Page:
Scott J. Armstrong is a founder of the International Journal of Forecasting, Journal of Forecasting, International Institute of Forecasters, and International Symposium on Forecasting, and the author of Long-range Forecasting (1978, 1985), the Principles of Forecasting Handbook, and over 70 papers on forecasting, and today he tabled a statement declaring that the forecasting process used by the Intergovernmental Panel on Climate Change (IPCC) lacks a scientific basis.
His eight reasons include: Contents
1 No scientific forecasts of the changes in the Earth’s climate.
2 Improper peer review process.
3 Complexity and uncertainty of climate render expert opinions invalid for forecasting.
4 Forecasts are needed for the effects of climate change.
5 Forecasts are needed of the costs and benefits of alternative actions that might be taken to combat climate change.
6 To justify using a climate forecasting model, one would need to test it against a relevant naïve model.
7 The climate system is stable.
8 Be conservative and avoid the precautionary principle.
No scientific forecasts of the changes in the Earth’s climate.
Currently, the only forecasts are those based on the opinions of some scientists. Computer modeling was used to create scenarios (i.e., stories) to represent the scientists’ opinions about what might happen. The models were not intended as forecasting models (Trenberth 2007) and they have not been validated for that purpose. Since the publication of our paper, no one has provided evidence to refute our claim that there are no scientific forecasts to support global warming.
We conducted an audit of the procedures described in the IPCC report and found that they clearly violated 72 scientific principles of forecasting (Green and Armstrong 2008). (No justification was provided for any of these violations.) For important forecasts, we can see no reason why any principle should be violated. We draw analogies to flying an aircraft or building a bridge or performing heart surgery the potential cost of errors, it is not permissible to violate principles.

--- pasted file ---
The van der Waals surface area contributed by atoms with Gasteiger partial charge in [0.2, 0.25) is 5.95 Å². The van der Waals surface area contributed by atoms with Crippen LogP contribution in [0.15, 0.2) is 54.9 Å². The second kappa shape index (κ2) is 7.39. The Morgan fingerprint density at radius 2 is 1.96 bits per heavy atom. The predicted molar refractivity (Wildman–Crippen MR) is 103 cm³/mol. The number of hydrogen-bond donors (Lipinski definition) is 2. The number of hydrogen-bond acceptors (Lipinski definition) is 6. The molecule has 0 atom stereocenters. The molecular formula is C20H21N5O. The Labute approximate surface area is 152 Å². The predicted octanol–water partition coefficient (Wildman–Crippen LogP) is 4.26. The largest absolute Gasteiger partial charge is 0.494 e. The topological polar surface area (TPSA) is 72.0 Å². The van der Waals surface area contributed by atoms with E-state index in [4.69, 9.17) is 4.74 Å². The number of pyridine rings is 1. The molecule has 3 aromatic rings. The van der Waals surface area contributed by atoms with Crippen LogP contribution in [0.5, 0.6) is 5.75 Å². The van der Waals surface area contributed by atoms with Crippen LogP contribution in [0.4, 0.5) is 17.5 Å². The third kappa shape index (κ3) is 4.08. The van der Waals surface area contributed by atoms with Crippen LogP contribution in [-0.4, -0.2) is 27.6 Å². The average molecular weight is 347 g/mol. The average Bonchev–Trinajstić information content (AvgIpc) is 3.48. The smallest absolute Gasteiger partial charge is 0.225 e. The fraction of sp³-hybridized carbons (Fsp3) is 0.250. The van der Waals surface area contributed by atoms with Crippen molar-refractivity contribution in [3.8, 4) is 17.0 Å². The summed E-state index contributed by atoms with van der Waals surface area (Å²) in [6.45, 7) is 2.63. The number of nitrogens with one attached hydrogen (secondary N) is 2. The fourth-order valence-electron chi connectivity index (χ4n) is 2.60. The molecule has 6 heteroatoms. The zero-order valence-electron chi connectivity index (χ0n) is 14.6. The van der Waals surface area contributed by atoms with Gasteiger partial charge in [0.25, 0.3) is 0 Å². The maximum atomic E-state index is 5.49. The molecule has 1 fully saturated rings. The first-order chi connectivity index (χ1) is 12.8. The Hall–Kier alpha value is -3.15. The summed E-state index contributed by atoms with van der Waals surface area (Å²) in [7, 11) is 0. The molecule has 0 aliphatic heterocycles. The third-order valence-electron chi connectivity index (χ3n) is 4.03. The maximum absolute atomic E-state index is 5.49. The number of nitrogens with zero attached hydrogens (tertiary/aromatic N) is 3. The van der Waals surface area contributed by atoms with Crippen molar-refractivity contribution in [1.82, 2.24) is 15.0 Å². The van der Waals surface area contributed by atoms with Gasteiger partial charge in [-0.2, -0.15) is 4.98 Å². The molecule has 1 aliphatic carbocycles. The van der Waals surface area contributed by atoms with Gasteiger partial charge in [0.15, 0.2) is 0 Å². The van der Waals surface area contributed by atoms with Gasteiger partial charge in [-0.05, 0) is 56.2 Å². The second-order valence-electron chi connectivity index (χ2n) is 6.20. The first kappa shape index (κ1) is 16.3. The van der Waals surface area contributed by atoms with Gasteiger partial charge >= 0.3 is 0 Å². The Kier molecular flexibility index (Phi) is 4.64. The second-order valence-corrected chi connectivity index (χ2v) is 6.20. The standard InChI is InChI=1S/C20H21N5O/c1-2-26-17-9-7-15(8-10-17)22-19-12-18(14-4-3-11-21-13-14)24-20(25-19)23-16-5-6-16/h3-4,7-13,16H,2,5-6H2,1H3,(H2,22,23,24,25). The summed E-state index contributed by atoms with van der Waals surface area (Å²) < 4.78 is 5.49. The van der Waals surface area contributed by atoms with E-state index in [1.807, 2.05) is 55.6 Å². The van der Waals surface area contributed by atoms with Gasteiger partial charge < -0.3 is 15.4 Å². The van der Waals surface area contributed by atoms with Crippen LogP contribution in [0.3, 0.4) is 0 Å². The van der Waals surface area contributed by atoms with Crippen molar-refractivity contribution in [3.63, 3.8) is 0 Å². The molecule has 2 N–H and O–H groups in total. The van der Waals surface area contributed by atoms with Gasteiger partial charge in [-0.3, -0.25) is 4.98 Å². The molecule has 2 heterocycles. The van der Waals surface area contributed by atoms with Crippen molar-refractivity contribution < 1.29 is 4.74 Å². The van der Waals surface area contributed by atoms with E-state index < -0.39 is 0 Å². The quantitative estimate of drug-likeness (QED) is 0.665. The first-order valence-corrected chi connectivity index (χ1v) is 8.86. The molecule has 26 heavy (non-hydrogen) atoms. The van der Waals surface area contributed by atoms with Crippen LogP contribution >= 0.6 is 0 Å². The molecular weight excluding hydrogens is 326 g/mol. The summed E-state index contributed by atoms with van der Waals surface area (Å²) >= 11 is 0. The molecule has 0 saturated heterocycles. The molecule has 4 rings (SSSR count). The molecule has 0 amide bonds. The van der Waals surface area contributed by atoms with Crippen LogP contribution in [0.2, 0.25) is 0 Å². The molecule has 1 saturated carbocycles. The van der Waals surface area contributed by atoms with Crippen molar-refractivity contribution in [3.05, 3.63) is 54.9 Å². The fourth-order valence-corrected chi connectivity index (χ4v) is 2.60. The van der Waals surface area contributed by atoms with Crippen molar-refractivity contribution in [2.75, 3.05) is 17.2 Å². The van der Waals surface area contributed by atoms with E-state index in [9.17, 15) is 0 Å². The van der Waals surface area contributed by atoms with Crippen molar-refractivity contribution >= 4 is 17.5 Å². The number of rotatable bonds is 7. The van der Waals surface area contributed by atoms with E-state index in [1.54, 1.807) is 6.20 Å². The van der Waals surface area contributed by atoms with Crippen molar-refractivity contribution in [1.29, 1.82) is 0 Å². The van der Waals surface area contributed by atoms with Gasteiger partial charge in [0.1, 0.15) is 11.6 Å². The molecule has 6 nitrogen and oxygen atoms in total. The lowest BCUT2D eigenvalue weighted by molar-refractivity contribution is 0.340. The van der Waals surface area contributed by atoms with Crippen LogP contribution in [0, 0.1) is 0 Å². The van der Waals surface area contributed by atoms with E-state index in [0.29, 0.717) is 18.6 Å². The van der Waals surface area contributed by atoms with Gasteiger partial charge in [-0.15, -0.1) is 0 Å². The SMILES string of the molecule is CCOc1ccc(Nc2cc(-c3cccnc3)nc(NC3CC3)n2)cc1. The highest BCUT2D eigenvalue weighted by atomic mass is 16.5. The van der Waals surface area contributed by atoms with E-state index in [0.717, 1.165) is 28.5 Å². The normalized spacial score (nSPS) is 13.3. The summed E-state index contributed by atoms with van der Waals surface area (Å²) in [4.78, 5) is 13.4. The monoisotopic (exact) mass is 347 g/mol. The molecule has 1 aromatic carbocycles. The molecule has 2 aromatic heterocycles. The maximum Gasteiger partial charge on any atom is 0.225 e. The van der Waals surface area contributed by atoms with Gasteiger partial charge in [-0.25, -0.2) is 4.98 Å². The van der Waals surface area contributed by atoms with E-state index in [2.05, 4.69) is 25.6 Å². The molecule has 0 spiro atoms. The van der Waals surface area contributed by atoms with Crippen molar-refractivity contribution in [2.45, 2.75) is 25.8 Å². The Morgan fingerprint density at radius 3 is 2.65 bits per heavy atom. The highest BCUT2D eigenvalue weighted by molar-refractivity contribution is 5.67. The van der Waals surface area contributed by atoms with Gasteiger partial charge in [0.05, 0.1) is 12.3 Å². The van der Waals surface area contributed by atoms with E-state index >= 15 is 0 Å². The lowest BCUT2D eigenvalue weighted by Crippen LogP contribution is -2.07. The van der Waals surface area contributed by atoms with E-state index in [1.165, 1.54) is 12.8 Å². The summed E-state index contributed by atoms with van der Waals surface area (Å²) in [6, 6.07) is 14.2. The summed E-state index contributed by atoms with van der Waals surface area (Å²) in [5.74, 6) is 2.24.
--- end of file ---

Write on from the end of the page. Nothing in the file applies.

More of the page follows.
Improper peer review process.
To our knowledge, papers claiming to forecast global warming have not been subject to peer review by experts in scientific forecasting.
Complexity and uncertainty of climate render expert opinions invalid for forecasting.
Expert opinions are an inappropriate forecasting method in situations that involve high complexity and high uncertainty. This conclusion is based on over eight decades of research. Armstrong (1978) provided a review of the evidence and this was supported by Tetlock’s (2005) study that involved 82,361 forecasts by 284 experts over two decades.
Long-term climate changes are highly complex due to the many factors that affect climate and to their interactions. Uncertainty about long-term climate changes is high due to a lack of good knowledge about such things as:
a) causes of climate change,
b) direction, lag time, and effect size of causal factors related to climate change,
c) effects of changing temperatures, and
d) costs and benefits of alternative actions to deal with climate changes (e.g., CO2 markets).
Given these conditions, expert opinions are not appropriate for long-term climate predictions.
Forecasts are needed for the effects of climate change.
Even if it were possible to forecast climate changes, it would still be necessary to forecast the effects of climate changes. In other words, in what ways might the effects be beneficial or harmful? Here again, we have been unable to find any scientific forecasts opposed to speculation our appeals for such studies.